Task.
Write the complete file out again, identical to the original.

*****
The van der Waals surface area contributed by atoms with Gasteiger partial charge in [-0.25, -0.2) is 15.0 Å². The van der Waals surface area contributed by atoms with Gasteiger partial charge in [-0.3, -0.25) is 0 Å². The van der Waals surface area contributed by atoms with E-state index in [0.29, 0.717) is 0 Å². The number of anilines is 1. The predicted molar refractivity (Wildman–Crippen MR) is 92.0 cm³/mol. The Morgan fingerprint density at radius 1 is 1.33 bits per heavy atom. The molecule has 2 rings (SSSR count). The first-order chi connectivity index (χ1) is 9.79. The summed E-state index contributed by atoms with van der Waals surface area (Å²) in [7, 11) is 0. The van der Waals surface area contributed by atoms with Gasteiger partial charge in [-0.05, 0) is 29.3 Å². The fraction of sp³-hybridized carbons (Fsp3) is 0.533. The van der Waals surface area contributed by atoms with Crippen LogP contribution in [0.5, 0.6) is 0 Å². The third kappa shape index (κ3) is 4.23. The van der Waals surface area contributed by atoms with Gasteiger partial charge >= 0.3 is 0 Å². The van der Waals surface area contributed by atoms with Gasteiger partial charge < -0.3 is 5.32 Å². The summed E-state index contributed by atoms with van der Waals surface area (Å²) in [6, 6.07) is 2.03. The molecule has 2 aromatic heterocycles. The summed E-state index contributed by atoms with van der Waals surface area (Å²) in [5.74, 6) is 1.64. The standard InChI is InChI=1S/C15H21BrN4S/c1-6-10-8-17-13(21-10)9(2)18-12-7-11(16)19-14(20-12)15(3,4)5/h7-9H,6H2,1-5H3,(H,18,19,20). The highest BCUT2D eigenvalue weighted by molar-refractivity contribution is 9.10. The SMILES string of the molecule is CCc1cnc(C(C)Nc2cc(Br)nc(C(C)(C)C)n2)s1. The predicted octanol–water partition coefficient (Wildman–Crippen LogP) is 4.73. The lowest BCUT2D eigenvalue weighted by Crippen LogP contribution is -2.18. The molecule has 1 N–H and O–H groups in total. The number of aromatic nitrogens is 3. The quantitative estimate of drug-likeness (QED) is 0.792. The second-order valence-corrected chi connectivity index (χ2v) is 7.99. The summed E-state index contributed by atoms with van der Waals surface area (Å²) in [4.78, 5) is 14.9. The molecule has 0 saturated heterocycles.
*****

The van der Waals surface area contributed by atoms with Gasteiger partial charge in [-0.25, -0.2) is 15.0 Å². The van der Waals surface area contributed by atoms with Gasteiger partial charge in [-0.3, -0.25) is 0 Å². The van der Waals surface area contributed by atoms with E-state index in [0.29, 0.717) is 0 Å². The number of anilines is 1. The predicted molar refractivity (Wildman–Crippen MR) is 92.0 cm³/mol. The Morgan fingerprint density at radius 1 is 1.33 bits per heavy atom. The molecule has 2 rings (SSSR count). The first-order chi connectivity index (χ1) is 9.79. The summed E-state index contributed by atoms with van der Waals surface area (Å²) in [7, 11) is 0. The van der Waals surface area contributed by atoms with Gasteiger partial charge in [-0.05, 0) is 29.3 Å². The fraction of sp³-hybridized carbons (Fsp3) is 0.533. The van der Waals surface area contributed by atoms with Crippen LogP contribution in [0.5, 0.6) is 0 Å². The third kappa shape index (κ3) is 4.23. The van der Waals surface area contributed by atoms with Gasteiger partial charge >= 0.3 is 0 Å². The van der Waals surface area contributed by atoms with Gasteiger partial charge < -0.3 is 5.32 Å². The summed E-state index contributed by atoms with van der Waals surface area (Å²) in [6, 6.07) is 2.03. The molecule has 2 aromatic heterocycles. The summed E-state index contributed by atoms with van der Waals surface area (Å²) in [5.74, 6) is 1.64. The standard InChI is InChI=1S/C15H21BrN4S/c1-6-10-8-17-13(21-10)9(2)18-12-7-11(16)19-14(20-12)15(3,4)5/h7-9H,6H2,1-5H3,(H,18,19,20). The highest BCUT2D eigenvalue weighted by molar-refractivity contribution is 9.10. The SMILES string of the molecule is CCc1cnc(C(C)Nc2cc(Br)nc(C(C)(C)C)n2)s1. The predicted octanol–water partition coefficient (Wildman–Crippen LogP) is 4.73. The lowest BCUT2D eigenvalue weighted by Crippen LogP contribution is -2.18. The molecule has 1 N–H and O–H groups in total. The number of aromatic nitrogens is 3. The quantitative estimate of drug-likeness (QED) is 0.792. The second-order valence-corrected chi connectivity index (χ2v) is 7.99. The summed E-state index contributed by atoms with van der Waals surface area (Å²) in [4.78, 5) is 14.9. The molecule has 0 saturated heterocycles.